With Piedmont schools on their "Ski Week" break, and sunny weather was sunny, another large turnout of 31 members of the Piedmont Recreation Department's Walking on Wednesdays group showed up on February 19. The group was interested in seeing the different schools in the center of town, so off they went up High- land Avenue to Havens School. Stopping in front of the Ellen Driscoll Playhouse on the Havens campus, Dick Carter, a member of the Havens class of 1959, drew on information from Gail Lombardi's Piedmont Historical Society articles and other materials.
Piedmont experienced an in- creasing population in the early 1900s and the city was incorporated in September 1907. Piedmont's founders decided it would be wise to build two schools to serve the community. Construction of the city's first school, originally named "The Bonita Avenue School* (now Havens School), started in 1908 and opened in TIT. It quickly filled to capacity, and the "Lake Avenue School?" which later became Beach School, was built in 1913 due to the demand for more classrooms.
The Bonita Avenue School was designed by Albert Farr, as was much of the rest of central Piedmont. It had eight classrooms with eight teachers, one for each grade, and stood where the current Havens School is today. Ellen Driscoll was the first principal and taught there for 20 years. The school was renamed Frank C. Havens School in 1914 in honor of the Piedmont developer who donated the school's land.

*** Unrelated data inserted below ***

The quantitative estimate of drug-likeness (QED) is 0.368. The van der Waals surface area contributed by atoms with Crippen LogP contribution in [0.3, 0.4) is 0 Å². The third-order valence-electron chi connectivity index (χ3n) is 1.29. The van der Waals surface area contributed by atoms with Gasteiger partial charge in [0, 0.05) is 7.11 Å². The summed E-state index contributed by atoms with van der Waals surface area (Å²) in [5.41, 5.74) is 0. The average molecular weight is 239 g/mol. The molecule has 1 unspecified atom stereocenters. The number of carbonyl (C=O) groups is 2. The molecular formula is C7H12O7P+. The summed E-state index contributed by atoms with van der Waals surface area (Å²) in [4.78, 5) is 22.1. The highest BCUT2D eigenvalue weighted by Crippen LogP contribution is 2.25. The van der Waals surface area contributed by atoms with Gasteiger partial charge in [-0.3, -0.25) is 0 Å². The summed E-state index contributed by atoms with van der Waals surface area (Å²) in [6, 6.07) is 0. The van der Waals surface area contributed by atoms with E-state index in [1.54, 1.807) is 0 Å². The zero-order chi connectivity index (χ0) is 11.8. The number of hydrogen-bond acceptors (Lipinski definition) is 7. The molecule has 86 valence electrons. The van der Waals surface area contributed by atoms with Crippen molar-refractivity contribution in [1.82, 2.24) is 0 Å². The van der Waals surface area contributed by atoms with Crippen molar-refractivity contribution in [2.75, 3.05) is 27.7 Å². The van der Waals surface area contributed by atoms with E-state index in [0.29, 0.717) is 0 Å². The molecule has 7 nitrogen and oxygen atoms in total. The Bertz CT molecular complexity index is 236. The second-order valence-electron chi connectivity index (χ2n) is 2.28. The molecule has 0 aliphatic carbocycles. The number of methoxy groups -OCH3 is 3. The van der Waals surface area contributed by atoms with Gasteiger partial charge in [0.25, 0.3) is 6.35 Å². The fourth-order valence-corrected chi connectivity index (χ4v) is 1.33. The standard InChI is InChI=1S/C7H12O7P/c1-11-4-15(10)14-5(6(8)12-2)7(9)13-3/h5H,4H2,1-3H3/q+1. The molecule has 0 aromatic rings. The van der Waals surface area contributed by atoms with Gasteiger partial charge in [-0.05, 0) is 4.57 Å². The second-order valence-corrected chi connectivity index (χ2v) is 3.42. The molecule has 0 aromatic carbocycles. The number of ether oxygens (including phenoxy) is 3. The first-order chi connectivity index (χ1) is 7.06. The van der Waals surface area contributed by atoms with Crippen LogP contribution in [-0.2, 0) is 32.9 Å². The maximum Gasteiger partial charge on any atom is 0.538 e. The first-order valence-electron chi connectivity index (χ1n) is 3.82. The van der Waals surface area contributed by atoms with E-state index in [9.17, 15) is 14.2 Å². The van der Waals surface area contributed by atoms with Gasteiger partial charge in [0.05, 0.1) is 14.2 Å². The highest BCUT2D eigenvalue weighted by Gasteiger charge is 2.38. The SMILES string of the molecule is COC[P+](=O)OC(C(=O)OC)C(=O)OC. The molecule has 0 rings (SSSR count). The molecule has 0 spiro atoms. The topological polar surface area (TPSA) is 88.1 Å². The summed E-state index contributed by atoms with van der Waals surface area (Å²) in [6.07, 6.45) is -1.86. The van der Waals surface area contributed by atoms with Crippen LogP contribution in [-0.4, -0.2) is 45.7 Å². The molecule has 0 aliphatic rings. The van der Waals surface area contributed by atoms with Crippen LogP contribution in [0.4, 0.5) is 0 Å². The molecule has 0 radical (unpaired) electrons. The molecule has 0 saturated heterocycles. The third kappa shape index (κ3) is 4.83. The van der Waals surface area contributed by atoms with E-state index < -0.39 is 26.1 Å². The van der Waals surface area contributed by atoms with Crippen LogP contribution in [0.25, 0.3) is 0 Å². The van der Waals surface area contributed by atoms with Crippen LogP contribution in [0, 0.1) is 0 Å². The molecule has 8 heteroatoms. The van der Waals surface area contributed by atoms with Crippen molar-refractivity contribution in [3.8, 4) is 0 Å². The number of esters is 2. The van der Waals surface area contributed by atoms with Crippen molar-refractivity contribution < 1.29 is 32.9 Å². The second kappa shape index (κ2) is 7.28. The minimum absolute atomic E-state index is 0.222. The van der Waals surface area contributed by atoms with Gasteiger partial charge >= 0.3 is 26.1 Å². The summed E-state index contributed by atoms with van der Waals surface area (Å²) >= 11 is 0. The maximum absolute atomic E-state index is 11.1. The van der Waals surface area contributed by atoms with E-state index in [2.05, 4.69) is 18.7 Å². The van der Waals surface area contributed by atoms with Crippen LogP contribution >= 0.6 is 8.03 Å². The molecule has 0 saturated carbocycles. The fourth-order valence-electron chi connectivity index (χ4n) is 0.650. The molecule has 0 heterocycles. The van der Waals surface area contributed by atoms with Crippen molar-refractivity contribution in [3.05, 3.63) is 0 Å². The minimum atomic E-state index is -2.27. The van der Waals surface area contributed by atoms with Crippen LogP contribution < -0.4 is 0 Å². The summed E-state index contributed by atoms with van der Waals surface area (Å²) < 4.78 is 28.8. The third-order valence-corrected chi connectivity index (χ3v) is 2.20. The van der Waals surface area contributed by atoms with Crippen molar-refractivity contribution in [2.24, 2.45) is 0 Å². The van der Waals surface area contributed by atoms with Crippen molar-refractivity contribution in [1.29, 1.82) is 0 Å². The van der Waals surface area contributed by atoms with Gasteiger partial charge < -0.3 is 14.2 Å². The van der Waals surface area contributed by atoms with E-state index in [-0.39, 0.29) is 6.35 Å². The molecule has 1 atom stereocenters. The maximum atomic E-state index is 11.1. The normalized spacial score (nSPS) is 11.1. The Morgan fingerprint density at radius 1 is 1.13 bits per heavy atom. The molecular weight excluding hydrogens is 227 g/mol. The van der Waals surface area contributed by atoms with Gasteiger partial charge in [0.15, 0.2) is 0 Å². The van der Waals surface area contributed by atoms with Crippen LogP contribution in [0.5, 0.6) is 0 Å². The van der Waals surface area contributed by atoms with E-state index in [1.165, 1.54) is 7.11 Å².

The school was rebuilt in 1953 with a new set of classrooms for the up- per grades in a modern building facing Oakland Avenue. In 2010 the school was demolished and replaced by the current two-story school.
Walking down Bonita, the group saw that the new PHS classroom building is an inaccessible construction zone. The walkers found a pathway to the campus to gain access. The hallway of the Science building was being paint- ed, and with permission the walkers went on a self-guided tour. They went down a set of stairs to the front of the high school gym; which is named in honor of "Binks" Rawlings, father of the late Ken Rawlings, a Piedmont High 1950's grad and strong school supporter. As the group continued, they could see the back of Piedmont Middle School. The original school, Piedmont Junior High School, was built in 1924 on the same site. It had 13 classrooms, a gym, print shop and auto shop. At that time, it includes 7th, 8th and 9th grades.
The group then went down PE Hill past the middle school sport courts now used for pickleball when school is not in session. Arriving at Witter Field, the group saw athletes getting ready for their spring sports. The field was built on the site of the early 1900's Maze in Piedmont Park, and reconfigured in 1999 and 2000 as part of a major construction project that replaced the grass field and cinder track with a turf field and a hard surface track. The track was reconfigured to a legitimate quarter-mile oval. The building that houses the locker, weight, training, and coaches rooms was also constructed, along with a softball field on the old site of the Piedmont Play School, which was moved to Hampton Field.
The baseball field that was re- named to honor longtime coach Mike Humphries. From the far side of the field, they looked up at Wildwood School, which was built in 1923.
From there a pleasant walk through Piedmont Park got the group back to the Exedra after a pleasant 90-minute walk.